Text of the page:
It all boiled down to personal preference regarding the zombie experience. What I missed in World War Z, I've previously found in The Walking Dead (the tv-series) and Night of the Living Dead (1968). It's the individuals that interest me, although Brooks's characters seem to be the same old cliched stereotypes (the Japanese, wtf?), and therefore the whole book is lacking real cultural insight. The lack of tension was the biggest problem, though. The zombies themselves seemed to be mere background elements in order to take a stance on the modern world and its future. The execution of the interview format didn't help, what with all the infodumping and expositions happening in a supposedly oral history....more
I currently have 225 horror films under my belt. The Exorcist (1973) is not the best I've seen. It's not the worst either, but it's still only mildlyI currently have 225 horror films under my belt. The Exorcist (1973) is not the best I've seen. It's not the worst either, but it's still only mildly entertaining, if even that. The vomiting scene makes me want to eat pea soup. Pea soup, mustard, and crisp bread with cheese on top are the best combination ever - but I digress. If the film was meant to be funny, fine, but since the tone is serious throughout I highly doubt it was made as anything else than a good ol' creep show. Ravenous (1999) and Evil Dead II (1987) are hilarious gore fests (although I don't usually like overly violent horror) but The Exorcist is unintentionally so.
However, this wasn't always so. I can't remember my age, but I was certainly under ten when me and my two friends decided to secretly watch it. Obviously it was a bad idea, since it scared the shit out of me. I've never liked hospitals or anything remotely related to them, so when Regan was subjected to all kinds of tests that alone was horrifying. I don't remember the famous scenes, though, so I was probably mostly burying my face under a pillow and only listening to all the suspicious screams. Fast-forward to a couple of years later when I rewatched the whole thing: Jesus Christ, what is this now?
I think the problem is that I don't like exorcism horror. Even The Conjuring (2013), which is otherwise excellent, was in danger of falling flat during the latter half. I find nothing even remotely scary about a contorted body, a face that looks like Chucky, blasphemy, profanities etc. It's then painfully obvious what my attempt to inject a little creepy horror into the hot summer days turned out to be: a dud.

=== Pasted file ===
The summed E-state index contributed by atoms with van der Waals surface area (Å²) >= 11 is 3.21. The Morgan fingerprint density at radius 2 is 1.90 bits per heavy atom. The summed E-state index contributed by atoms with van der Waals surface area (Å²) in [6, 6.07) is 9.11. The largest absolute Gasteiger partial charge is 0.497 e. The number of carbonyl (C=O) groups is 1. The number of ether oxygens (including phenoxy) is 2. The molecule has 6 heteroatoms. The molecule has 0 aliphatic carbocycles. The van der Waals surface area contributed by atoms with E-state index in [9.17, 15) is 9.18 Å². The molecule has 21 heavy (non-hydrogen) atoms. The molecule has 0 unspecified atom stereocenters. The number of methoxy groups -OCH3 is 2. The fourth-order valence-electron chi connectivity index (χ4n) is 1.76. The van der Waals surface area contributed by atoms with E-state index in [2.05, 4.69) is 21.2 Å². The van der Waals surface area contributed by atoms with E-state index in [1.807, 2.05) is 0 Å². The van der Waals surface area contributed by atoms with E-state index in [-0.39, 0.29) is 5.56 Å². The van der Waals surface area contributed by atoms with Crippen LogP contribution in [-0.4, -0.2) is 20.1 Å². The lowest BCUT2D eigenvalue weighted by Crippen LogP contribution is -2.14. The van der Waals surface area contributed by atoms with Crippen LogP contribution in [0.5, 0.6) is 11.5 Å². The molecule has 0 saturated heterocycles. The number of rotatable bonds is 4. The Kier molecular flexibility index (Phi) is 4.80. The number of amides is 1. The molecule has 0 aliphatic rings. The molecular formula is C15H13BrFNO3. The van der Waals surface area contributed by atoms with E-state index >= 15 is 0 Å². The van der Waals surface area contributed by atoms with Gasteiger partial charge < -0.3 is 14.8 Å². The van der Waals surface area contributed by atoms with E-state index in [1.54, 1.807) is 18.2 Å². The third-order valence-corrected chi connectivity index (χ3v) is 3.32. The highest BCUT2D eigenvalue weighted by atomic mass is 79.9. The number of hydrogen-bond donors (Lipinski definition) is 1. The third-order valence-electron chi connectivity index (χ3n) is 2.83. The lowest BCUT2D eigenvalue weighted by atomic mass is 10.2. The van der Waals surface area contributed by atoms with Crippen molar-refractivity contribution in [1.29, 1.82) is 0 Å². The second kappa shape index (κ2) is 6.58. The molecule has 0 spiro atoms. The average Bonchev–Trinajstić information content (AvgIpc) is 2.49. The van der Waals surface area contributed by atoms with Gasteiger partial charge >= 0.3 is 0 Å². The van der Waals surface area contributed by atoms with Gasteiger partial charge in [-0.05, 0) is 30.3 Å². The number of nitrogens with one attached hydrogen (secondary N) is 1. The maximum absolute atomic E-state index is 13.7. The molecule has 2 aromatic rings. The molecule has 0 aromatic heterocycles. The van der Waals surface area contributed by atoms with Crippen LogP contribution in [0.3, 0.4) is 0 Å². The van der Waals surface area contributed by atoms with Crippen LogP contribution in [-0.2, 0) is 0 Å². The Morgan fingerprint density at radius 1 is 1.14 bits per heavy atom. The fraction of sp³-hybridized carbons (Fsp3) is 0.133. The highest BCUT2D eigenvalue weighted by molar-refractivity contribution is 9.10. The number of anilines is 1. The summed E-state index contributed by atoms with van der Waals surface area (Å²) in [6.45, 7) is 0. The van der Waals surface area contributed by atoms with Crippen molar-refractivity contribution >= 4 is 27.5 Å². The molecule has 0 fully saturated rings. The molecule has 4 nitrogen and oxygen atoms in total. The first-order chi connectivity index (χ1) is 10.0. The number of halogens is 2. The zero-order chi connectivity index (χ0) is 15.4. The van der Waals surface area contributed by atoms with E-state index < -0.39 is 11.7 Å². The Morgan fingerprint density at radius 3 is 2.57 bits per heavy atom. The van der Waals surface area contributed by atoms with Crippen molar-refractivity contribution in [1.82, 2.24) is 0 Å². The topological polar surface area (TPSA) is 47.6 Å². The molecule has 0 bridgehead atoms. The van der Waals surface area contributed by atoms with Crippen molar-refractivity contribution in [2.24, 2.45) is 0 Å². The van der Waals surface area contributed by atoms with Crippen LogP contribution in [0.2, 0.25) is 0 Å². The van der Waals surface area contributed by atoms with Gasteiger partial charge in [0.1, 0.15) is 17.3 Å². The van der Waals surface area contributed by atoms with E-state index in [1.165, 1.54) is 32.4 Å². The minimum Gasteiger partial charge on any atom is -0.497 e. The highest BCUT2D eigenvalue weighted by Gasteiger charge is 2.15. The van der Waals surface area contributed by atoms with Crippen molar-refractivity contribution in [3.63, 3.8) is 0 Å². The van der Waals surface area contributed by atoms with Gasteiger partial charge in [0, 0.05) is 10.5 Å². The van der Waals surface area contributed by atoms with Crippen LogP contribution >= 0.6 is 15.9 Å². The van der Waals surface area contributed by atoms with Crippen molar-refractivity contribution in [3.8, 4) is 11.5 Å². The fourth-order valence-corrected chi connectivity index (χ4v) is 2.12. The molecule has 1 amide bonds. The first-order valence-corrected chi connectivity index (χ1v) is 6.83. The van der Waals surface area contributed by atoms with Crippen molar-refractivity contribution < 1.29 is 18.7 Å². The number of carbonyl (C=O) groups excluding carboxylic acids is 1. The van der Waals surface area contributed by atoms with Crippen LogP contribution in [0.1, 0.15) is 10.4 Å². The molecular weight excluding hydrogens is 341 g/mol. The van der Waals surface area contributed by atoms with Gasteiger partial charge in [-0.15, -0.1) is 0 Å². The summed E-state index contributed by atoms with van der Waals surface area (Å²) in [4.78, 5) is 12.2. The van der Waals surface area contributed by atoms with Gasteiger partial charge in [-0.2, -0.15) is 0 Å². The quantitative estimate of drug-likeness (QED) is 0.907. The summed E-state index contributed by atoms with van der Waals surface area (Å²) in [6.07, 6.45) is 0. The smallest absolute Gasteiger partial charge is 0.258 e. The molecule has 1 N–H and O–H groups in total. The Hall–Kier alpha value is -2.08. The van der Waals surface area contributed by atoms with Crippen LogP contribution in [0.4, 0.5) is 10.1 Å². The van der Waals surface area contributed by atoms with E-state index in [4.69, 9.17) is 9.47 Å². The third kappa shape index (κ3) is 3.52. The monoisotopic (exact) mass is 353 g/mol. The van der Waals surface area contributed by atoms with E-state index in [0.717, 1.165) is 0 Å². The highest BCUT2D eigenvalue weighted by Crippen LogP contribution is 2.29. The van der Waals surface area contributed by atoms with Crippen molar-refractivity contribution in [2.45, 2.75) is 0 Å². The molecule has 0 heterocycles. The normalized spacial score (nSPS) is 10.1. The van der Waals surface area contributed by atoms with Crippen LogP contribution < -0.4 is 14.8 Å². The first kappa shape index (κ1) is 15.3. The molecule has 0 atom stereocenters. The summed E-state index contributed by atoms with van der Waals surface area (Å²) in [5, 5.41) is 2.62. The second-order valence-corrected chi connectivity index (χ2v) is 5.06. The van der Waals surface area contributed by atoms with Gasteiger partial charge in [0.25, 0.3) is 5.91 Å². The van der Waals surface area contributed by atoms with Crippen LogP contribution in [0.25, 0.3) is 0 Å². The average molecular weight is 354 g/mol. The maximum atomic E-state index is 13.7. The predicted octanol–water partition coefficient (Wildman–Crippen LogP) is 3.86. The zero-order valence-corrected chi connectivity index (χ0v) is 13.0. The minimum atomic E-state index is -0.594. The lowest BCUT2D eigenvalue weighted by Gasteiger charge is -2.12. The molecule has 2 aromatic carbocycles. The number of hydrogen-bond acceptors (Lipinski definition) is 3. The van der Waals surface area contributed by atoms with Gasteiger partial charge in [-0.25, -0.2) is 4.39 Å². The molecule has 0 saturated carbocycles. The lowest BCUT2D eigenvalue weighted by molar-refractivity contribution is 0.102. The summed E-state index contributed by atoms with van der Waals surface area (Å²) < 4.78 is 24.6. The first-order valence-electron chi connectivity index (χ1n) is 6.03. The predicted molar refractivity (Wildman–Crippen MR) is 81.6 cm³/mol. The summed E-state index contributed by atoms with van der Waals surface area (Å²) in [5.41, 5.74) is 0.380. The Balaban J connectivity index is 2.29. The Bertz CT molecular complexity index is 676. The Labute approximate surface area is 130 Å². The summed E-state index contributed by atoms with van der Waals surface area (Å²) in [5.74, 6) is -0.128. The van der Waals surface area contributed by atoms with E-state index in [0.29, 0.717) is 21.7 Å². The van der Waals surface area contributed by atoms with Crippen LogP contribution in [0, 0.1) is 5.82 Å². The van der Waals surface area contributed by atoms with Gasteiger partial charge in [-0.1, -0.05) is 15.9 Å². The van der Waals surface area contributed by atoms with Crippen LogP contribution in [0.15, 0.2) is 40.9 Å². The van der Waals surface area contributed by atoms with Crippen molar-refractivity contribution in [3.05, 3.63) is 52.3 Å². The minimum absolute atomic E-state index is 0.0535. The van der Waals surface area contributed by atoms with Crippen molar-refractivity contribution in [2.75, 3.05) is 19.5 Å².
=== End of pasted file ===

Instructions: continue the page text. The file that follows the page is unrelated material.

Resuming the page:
I don't require a lot from a horror novel, just that there's a some sort of looming threat or creepiness that has an effect on me. Blatty spends too much time educating the reader about possessions and psychology, and the underlying message about how God is good and evil will always lose is a bit heavy handed for my liking. There's also this awkardness in his writing, like he wanted to appear more intellectual and literary, but actually failing miserably (a sad table? really?). I did like Karras, his struggles with faith and the games he had with the demon, but the story overall works better in a visual form. The novel does however reflect (either intentionally or unintentionally) the social upheavals of the time, so that's something that would be worth exploring.
I'm trying to catch up on 1970s horror novels, since I've already seen some films from that era, but Blatty left me disappointed and underwhelmed, and the issues far outweighed the interesting aspects. I'm confident there will be better material later on (and there already has: The Other (1971) is the ultimate forgotten horror classic that is atmospheric, creepy, and heaps of fun)....more
A basic werewolf story, to which King doesn't really bring anything new, even if he always has interesting characters. Once again an American small toA basic werewolf story, to which King doesn't really bring anything new, even if he always has interesting characters. Once again an American small town works great in a horror novel, and when King sinks his teeth into the small town life, it's executed in such a way that I always keep coming back to get a fix of that certain atmosphere. Although the identity of the werewolf is easy to guess right at the beginning, this was still an entertaining snack. Even at his worst King is highly readable and fun....more
While Maupassant's The Wolf fell flat, here he depicts madness in a more convincing and harrowing way. Too uneven and meandering but still worth the rWhile Maupassant's The Wolf fell flat, here he depicts madness in a more convincing and harrowing way. Too uneven and meandering but still worth the read. Even more effective when you know that in his later years Maupassant suffered from paranoia among other things, and was finally committed to an asylum....more
A family has been vilified and reproached for years. They are accused of being werewolves and causing misfortune, and due to the society's judgment thA family has been vilified and reproached for years. They are accused of being werewolves and causing misfortune, and due to the society's judgment they are forced to live in isolation. After suffering great losses, the protagonist is driven into a state of rage and "transforms" himself into a werewolf with the help of a dyed sheepskin and a mask.
An interesting early example of lycanthropy as a psychological disorder. Could also be interpreted as an intentional act to seize an opportunity instead of an involuntary delusion: why not try to shed the last remnants of a conventional society and act like a werewolf, when you're already believed to be one? The love aspect might be forced, if it wasn't about finding someone who actually accepts you for who you are, hair and all. The final sentence even has a glimpse of humour....more